Цитата0140 GMT (9:40 p.m. EDT; 7:40 p.m. MDT)

 Workers have removed the MAVEN spacecraft inside its shipping container fr om the C-17 airplane, and technicians are readying to move the probe to the Payload Hazardous Servicing Facility at the Kennedy Space Center. Inside the clean room Saturday, workers will remove the lid of the box and cut off protective wrapping around MAVEN. Processing begins in earnest next week, leading to a launch date of Nov. 18.
 2359 GMT (7:59 p.m. EDT; 5:59 p.m. MDT)
 The U.S. Air Force C-17 cargo plane carrying NASA's MAVEN spacecraft has arrived at the Kennedy Space Center's runway after today's journey fr om its factory in Colorado.  The C-17 landed at 7:56 p.m. EDT (2356 GMT) on Runway 15 at KSC's Shuttle Landing Facility.
The arrival of any spacecraft at its launch site is a major milestone, and it kicks off MAVEN's launch campaign ahead of its scheduled liftoff on a United Launch Alliance Atlas 5 rocket. Launch is set fr om Cape Canaveral Air Force Station for 1:28 p.m. EST (1828 GMT) on Nov. 18.
Nov. 18 is the opening of a 20-day launch period, when the relative location of Earth and Mars is such to allow a direct flight to the red planet.
Later this evening, workers will unload the MAVEN spacecraft in its shipping container fr om the C-17, place the orbiter on a truck and trailer, and transport it to the Payload Hazardous Servicing Facility at KSC. Over the next few months, technicians will install the craft's high-gain communications antenna, which was shipped to Florida separate fr om the main spacecraft, along with flight batteries and some scientific sensors that required rework.
Guy Beutelschies, MAVEN program manager at Lockheed Martin, which built the spacecraft, says engineers will go through deployment tests of MAVEN's solar arrays and instrument boom before filling the craft's tank with 3,600 pounds of propellant in October.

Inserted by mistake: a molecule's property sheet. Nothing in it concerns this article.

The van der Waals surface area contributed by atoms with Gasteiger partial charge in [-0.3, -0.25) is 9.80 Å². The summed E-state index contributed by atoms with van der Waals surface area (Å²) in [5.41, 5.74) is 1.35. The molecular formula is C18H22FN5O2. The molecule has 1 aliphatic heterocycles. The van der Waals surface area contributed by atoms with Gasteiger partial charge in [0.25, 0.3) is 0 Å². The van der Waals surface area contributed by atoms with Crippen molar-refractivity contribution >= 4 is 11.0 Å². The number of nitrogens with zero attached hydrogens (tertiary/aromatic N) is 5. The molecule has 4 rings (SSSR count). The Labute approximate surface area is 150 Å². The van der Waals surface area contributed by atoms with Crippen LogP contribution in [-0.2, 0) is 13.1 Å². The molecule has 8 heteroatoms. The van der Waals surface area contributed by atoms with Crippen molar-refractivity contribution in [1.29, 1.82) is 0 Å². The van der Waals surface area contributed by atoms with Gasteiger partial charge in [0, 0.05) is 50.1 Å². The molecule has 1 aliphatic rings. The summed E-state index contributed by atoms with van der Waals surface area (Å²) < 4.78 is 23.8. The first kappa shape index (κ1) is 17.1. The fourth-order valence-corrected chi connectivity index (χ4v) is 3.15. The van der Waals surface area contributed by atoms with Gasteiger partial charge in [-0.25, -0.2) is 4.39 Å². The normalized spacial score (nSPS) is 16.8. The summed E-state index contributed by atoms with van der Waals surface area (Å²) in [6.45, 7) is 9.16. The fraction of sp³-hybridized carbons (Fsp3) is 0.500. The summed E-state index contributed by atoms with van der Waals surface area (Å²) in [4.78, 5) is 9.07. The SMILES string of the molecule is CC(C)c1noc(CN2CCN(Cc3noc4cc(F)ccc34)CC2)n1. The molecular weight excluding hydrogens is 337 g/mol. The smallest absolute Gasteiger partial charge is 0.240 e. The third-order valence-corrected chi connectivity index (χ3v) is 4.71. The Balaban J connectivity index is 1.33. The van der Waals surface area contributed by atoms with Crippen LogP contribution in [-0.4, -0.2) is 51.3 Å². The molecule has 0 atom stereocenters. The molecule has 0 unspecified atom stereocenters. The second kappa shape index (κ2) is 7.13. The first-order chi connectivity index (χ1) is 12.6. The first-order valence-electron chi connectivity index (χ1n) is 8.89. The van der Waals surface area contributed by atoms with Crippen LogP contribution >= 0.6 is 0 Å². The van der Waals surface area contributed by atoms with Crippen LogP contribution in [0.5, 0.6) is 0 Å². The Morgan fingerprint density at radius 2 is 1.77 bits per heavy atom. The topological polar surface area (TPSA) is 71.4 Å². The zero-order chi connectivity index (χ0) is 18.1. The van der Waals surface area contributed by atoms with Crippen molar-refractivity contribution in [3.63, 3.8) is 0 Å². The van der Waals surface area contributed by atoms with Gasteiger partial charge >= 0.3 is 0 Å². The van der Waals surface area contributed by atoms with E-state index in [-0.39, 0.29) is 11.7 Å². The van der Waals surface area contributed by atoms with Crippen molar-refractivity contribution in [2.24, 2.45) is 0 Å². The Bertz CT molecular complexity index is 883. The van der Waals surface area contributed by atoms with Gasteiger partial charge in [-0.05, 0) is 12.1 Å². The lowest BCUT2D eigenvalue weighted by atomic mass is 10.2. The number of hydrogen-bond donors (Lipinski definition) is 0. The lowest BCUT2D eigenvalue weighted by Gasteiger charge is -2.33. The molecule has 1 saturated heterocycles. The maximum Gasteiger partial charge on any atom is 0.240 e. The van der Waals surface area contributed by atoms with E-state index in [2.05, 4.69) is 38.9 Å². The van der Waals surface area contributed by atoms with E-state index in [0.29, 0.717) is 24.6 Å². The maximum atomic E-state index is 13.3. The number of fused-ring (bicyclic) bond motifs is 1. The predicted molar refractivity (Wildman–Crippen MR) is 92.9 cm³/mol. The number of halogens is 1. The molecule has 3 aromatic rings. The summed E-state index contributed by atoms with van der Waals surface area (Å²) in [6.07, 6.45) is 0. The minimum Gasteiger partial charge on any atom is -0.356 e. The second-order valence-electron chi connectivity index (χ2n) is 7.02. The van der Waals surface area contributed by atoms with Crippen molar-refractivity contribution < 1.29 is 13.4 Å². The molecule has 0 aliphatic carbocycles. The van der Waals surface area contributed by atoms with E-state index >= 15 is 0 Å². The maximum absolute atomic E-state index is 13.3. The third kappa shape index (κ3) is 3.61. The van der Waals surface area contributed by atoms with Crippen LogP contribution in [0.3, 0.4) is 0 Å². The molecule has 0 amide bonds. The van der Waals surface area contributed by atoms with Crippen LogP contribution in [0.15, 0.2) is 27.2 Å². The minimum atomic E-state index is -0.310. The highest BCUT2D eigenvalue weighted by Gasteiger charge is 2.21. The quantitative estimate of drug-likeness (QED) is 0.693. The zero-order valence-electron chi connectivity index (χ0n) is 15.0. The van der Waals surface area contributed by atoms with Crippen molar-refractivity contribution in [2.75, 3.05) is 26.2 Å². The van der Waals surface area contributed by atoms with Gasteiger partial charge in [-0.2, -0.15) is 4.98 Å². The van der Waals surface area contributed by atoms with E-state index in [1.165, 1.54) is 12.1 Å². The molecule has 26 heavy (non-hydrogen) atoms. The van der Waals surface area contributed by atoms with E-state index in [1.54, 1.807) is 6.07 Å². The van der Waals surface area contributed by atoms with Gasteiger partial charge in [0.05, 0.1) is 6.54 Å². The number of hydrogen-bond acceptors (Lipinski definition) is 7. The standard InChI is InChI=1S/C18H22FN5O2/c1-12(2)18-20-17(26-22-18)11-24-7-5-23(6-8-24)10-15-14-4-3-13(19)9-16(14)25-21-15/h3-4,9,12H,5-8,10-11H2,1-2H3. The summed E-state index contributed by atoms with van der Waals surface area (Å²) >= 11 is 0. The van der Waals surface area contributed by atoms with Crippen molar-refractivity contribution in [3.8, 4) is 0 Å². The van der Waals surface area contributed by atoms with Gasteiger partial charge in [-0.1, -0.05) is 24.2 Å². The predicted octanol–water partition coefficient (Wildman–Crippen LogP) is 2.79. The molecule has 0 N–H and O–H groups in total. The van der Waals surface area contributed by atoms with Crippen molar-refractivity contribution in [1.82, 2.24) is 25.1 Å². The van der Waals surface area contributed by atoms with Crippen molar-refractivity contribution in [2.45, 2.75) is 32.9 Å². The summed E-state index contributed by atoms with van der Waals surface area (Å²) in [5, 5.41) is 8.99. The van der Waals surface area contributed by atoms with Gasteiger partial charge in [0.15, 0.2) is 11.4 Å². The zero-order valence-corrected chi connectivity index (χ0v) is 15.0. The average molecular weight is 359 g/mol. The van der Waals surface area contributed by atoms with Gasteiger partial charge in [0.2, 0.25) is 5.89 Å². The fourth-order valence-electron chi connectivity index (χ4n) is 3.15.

Then MAVEN will be encapsulated inside the Atlas 5's four-meter payload fairing before moving to Space Launch Complex 41 for attachment to the two-stage booster.

 1955 GMT (3:55 p.m. EDT; 1:55 p.m. MDT)
 And we're off. We've boarded the C-17 cargo plane, joining MAVEN for a three-hour flight to Kennedy Space Center. We'll pause our coverage for the duration of the flight.

1850 GMT (2:50 p.m. EDT; 12:50 p.m. MDT)
 Making quick work of a carefully-choreographed loading procedure, engineers have placed the MAVEN spacecraft inside the Air Force C-17 cargo plane. Using a winch and with the help of a half-dozen spotters, the Air Force loadmasters and Lockheed Martin workers loaded the spacecraft aboard the aircraft using a rear ramp.
The container holding MAVEN is about 18 feet tall, 14 feet wide and weighs about six tons. There are just a few feet to spare on each side of the box, with even less clearance above.
The container was previously used to transport NASA's Cassini spacecraft before it launched to Saturn, the Mars Reconnaissance Orbiter, the Phoenix Mars lander, the Jupiter-bound Juno orbiter, and the GRAIL lunar satellites.
After engineers load MAVEN's environmental support equipment, we will be ready for takeoff to the Kennedy Space Center's Shuttle Landing Facility - a flight of about three-and-a-half hours.
 1750 GMT (1:50 p.m. EDT; 11:50 a.m. MDT)
 Boarding will soon commence! NASA's MAVEN spacecraft is about to be loaded inside the cargo hold of the C-17 jumbo jet at Buckley Air Force Base outside Denver. The move is meticulously planned and rehearsed, with specific and clear roles identified for everyone involved in transporting the spacecraft, which is the centerpiece of MAVEN's $671 million mission to study climate change on Mars.

MAVEN, inside its shipping box, is ready to be loaded inside the U.S. Air Force C-17 cargo plane. Photo credit: Stephen Clark/Spaceflight Now
 1640 GMT (12:40 p.m. EDT; 10:40 a.m. MDT)
 MAVEN has arrived at Buckley Air Force Base on the east side of the Denver metro area after a 39-mile convoy from Lockheed Martin's factory, wh ere the one-ton spacecraft was built and tested. It traveled under escort from local police and arrived at Buckley just moments ago. An Air Force C-17 cargo plane sits on the tarmac ready to receive MAVEN and its shipping container.
The MAVEN spacecraft weighs just shy of 2,000 pounds without fuel. Once at the Kennedy Space Center, MAVEN will be filled with propellant and will have a launch mass of approximately 5,400 pounds.
Bruce Jakosky, MAVEN's principal investigator from the University of Colorado at Boulder's Laboratory for Atmospheric and Space Physics, is along for the ride.
"We've been working on this for 10 years," Jakosky said. "At first, it was just a competition. Maybe seven of those years it was requirements, paperwork, proposals and reviews. And the last three years, it's been about cutting metal and assembling it."
MAVEN stands for the Mars Atmosphere and Volatile Evolution Mission. It was sel ected by NASA in 2008, and the entire mission is projected to cost $671 million.